Read More: Apple’s Watch Will Make People and Computers More Intimate

It’s easy to see why Apple executives have endorsed Becoming Steve Jobs, but it has imperfections that would have irked Jobs himself. The writing is slack—it’s larded with clichés (“he wanted to play their game, but by his own rules”) and marred by small infelicities (it confuses jibe and gibe, twice). It lacks detail: for example, it covers Jobs’ courtship of and marriage to Laurene in two dry pages (“Their relationship burned intensely from the beginning, as you might expect from the pairing of two such strong-willed individuals”). By contrast, a Fortune interview Schlender did with Jobs and Bill Gates in 1991 gets 13 pages. Whatever its faults, Isaacson’s book at least dug up the telling details: in his account of the marriage we learn that Jobs was still agonizing over an ex-girlfriend; that he had a hilariously abortive bachelor party; that he threw out the calligrapher who was hired to do the wedding invitations (“I can’t look at her stuff. It’s shit”); and that the vegan wedding cake was borderline inedible.

Jobs was famously unintrospective, but Schlender and Tetzeli seem almost as incurious about his inner life as he supposedly was. Jobs’ birth parents were 23 when they conceived him, then they gave him up for adoption; when he was 23 Jobs abandoned his own first child. It takes a determinedly uninterested biographer not to connect those dots, or at least explain why they shouldn’t be connected. We hear a lot about what Jobs did, and some about how he did it, but very little about why.

Jobs was a man of towering contradictions: he identified deeply with the counterculture but spent his life in corporate boardrooms amassing billions; he made beautiful products that ostensibly enabled individual creativity but in their architecture expressed a deep-seated need for central control. Maybe making educated guesses about a major figure’s private life is unseemly, or quixotic, but that’s the game a biographer is in. Ultimately there’s no point in comparing Steve Jobs and Becoming Steve Jobs, because the latter book isn’t really a biography at all, much less a definitive one.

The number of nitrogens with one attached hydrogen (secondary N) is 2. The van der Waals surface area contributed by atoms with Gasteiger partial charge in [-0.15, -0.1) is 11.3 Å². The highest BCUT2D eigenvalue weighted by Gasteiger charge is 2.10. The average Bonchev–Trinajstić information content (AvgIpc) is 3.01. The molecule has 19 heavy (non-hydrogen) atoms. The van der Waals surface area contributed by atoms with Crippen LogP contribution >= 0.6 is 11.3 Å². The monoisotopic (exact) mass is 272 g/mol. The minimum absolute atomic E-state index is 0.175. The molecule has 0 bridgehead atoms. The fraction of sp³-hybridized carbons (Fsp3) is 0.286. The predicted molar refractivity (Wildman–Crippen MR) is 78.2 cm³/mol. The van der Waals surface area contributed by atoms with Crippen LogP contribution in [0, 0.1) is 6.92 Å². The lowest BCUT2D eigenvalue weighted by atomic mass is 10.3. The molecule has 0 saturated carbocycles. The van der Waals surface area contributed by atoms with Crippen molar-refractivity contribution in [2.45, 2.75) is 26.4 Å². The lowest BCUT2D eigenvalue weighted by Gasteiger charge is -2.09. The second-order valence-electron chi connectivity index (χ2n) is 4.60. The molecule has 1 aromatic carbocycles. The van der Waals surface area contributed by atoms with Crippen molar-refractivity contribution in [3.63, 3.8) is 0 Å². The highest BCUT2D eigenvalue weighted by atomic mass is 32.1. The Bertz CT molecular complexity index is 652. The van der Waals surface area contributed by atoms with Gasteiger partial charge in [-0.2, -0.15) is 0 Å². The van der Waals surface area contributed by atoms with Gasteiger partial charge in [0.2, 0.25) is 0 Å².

A more interesting question might be, why has the story of Steve Jobs become so important to us? And why is it such contested territory? He’s also the subject of a scathing new documentary by Alex Gibney and an upcoming biopic written by Aaron Sorkin. Was Jobs, to use Schlender and Tetzeli’s terminology, an asshole, or a genius, or some mysterious fusion of the two? It’s as if Jobs’ life has become a kind of totem, a symbolic story through which we’re trying to understand and work through our own ambivalence about the technology he and his colleagues made, which has so thoroughly invaded and transformed our lives in the past 20 years, for good and/or ill. Apple’s products are so glossy and beautiful and impenetrable that it’s difficult to do anything but admire them. But about Jobs, at least, we can think ­different.

Read next: Becoming Steve Jobs Shares Jobs’ Human Side

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TIME Careers & Workplace

8 Behaviors to Avoid to Keep You Motivated

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Great people do not stay long in bad workplaces

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This post is in partnership with Inc., which offers useful advice, resources and insights to entrepreneurs and business owners. The article below was originally published at Inc.com.

If you want to make sure you’re providing your employees with an environment in which they can thrive, check your workplace for these motivation killers.

1. Toxic people.

If you’ve ever spent time with truly toxic people, you know how destructive and exhausting they can be. Toxic people spread negativity and suffocate the positive. Let them find a new home—or, if that’s not possible, make sure policies and supervision are in place to minimize their damage.

2. No professional development.

Everyone needs to know that they are learning and growing. Without that, the workplace grows static and dull. Professional development for each of your employees allows them grow in their careers and also to know that both the organization and you have an investment in their success.

3. Lack of vision.

A clearly communicated vision sets direction and lets people know where to focus. Without it, even the best employees are less effective, because it’s hard to excel if you don’t understand the big picture.

4. Wasted time.